A clever, original and often very funny sci-fi story. It is about psychic power battles, the nature of death, alternative reality and changing the past. Or not.
It was published in 1969 and starts off in a sufficiently plausible but amusingly implausible 1992. In particular, the clothes take the flamboyance of the late '60s to extraordinary heights, for no obvious reason, other than fun. On the second page, we meet a man wearing "a tabby-fur blazer and pointed yellow shoes", which is fair enough, but only three pages later, an elderly man wears "a varicolored... suit, knit cummerbund and dip dyed cheesecloth cravat". After that, you're on the lookout for them, so here are more:
* "gay pin-stripe clown-style pajamas"
* "a sporty maroon wrapper, twinkle-toes turned-up shoes and a felt cap with a tassel"
* "electric yellow cummerbund, petal skirt, knee-hugging hose and military-styled visored cap" plus gauntlets. And that's a man.
* "a cowboy hat, black lace mantilla and Bermuda shorts"
* "wrapped in a superior and cynical cloud of pride"
* "floral mumu and spandex bloomers"
* "natty birk-bark pantaloons, hemp rope belt, peek-a-boo see-through top and train-engineer's tall hat" (a man, as most of these are)
* "hip-hugging gold lamé trousers, yet somehow created a stylish effect. Perhaps the egg-sized buttons of his kelp-green mitty blouse helped... he exuded a dignity"!
* "a shift dress the color of a baboon's ass" (a man)
* "fuchsia pedal-pushers, pink yak fur slippers, a snakeskin sleeveless blouse and a ribbon in his waist-length, dyed white hair"
* "the elastic band which - fashionably - compressed her breasts... had elegant embossed fleur-de-lys"
* "tweed toga, loafers, crimson sash and purple airplane-propeller hat"
* "green felt knickers, gray golf socks, badger-hide open-midriff blouse and imitation patent-leather pumps"
* A girl wearing jeans, a canvas work shirt and muddy boots is told she's "dressed oddly"!
Another distinctive feature is that every chapter is prefaced with a short advert for Ubik, and each one demonstrates a different and amazing use for the wonder product. Each ends with a slightly worrying caveat about only being safe if used exactly as directed.
Twice, characters say "so it goes", which I assumed was a nod to the famous catchphrase of Vonnegut's Slaughterhouse Five (http://www.goodreads.com/review/show/129649718), but both were published in the same year, so I guess it's just a coincidence. There is also mention of a dead parrot, but that can't be a nod to Monty Python as their famous sketch also dates from... `1969! Spooky, eh?
Runciter's space transporter is called Pratfall II.
Anyway, the crux of the story is the constant battle between people with psychic powers (such as precognition and telepathy) and "prudence" organisations that supply "inertials" who block such powers (often by using such powers themselves). Who are the goodies and who the baddies in such a setup: "A policeman guarding human privacy" or "trying to turn the clock back"?
Glen Runciter is the larger than life figure who heads one such prudence organisation, and Joe Chip is his right hand man. Pat is a new recruit who can change the past in such a way that people don't even know it. She and Joe may or may not have a thing for each other.
They and eleven of their best go to Luna for a rather mysterious job. After that, things turn strange: perceptions of reality shift, and time seems to slip back as well. Some objects age, some change, but not everyone's experience is the same. Are they going back in time, or is the past receding, or are they in some other reality? The only shame is that from this point on, the clothes are less mad.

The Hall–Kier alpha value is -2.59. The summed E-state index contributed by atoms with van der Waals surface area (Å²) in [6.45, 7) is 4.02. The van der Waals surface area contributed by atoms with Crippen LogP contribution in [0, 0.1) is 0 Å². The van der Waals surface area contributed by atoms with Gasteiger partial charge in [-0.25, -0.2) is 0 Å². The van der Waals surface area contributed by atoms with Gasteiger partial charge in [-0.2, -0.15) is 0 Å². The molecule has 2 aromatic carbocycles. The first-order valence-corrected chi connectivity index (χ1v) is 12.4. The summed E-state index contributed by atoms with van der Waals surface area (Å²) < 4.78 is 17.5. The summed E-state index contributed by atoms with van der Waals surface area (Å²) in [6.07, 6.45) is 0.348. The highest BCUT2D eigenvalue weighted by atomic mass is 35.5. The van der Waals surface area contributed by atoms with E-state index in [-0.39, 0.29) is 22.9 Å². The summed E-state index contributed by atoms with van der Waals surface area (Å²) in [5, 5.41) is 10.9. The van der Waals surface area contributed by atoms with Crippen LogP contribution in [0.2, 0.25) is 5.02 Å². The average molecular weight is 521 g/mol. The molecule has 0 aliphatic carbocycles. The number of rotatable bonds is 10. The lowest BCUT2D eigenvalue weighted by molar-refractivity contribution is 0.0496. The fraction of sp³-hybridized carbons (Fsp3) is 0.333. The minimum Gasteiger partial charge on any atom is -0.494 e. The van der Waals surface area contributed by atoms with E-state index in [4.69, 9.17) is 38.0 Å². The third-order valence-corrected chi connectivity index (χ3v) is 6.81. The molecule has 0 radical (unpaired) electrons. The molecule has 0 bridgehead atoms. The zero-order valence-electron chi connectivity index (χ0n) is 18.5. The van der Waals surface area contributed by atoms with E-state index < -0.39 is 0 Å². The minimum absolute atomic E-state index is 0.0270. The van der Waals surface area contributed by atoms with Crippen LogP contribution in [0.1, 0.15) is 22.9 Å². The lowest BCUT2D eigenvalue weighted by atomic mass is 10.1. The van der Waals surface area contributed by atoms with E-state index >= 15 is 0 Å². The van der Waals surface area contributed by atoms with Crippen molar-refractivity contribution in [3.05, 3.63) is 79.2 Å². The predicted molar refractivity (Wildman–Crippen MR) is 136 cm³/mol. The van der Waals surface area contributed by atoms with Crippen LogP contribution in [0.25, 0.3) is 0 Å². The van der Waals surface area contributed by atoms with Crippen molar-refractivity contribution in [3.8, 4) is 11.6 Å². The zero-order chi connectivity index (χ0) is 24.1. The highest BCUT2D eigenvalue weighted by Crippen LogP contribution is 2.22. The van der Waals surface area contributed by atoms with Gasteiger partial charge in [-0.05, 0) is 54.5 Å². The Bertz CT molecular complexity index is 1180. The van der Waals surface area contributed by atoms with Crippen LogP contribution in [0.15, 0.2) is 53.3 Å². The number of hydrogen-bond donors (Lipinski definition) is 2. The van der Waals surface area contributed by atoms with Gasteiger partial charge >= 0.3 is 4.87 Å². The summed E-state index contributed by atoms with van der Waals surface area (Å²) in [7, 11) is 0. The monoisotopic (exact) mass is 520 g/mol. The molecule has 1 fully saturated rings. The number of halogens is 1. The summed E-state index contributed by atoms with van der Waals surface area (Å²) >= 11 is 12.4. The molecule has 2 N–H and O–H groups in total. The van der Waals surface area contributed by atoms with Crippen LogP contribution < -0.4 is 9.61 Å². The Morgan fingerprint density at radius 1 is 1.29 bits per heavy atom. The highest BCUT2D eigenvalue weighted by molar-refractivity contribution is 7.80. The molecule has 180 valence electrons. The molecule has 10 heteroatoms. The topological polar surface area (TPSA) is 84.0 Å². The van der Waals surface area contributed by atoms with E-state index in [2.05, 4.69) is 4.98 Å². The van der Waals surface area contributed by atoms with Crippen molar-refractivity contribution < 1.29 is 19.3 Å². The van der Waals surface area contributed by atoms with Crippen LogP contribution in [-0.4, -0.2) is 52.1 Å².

Joe is the principal character trying to work out what is going on, how to survive and so on. It's hard to explain further without spoilers.
Dick's 1992 is very commercialised: you have to pay for almost everything, though it's mostly coin-operated - even one's own front door! When someone couldn't find a coin and tried to dismantle the lock, it threatened to sue him!
But on Luna, "All our medical care... is free. But the burden of proof that he is genuinely ill rests on the shoulders of the alleged patient." A few governments might like that idea, especially the word "alleged".
Dick doesn't foresee mobile internet etc (who did?), but the pape machine is rather like a printer connected to the internet.
Runciter's wife, Ella is at a moratorium, in cold-pac half-life. She died, or near enough, but is in cold storage which provides a sort of life-extension. Most of the time she's unconscious, but she can occasionally be contacted; how many times, over how many years depends on lots of factors around the death and the freezing.
The moratorium and its inhabitants are significant plot elements, but are also used to explore the fuzzy boundary between life and death. Runciter consults with Ella, but how is this different from using a medium to consult the properly dead? Those in half-live can sometimes communicate with each other, "wandering through one another's mind gives those in half-life the only -", but they can't initiate contact with those outside. "'She exists... she merely can't contact you.' Runciter said 'A metaphysical difference which means nothing to me.'"
* "Herbert felt the weight of the hand, its persuading vigor". Runciter's hand (and vigor).
* "Nothing touched his mind... He chuckled, but it had an abstract quality... his voice always boomed, but inside he did not notice anyone, did not care; it was his body which smiled, nodded and shook hands." (Runciter again.)
* A messy apartment "radiated the specter of debris and clutter".
* "On his face, a feral, hateful expression formed, giving him the expression of a psychotic squirrel."
* "His voice had a squeaky, penetrating, castrato quality to it, an unpleasant noise that one might expect to hear... from a hive of metal bees."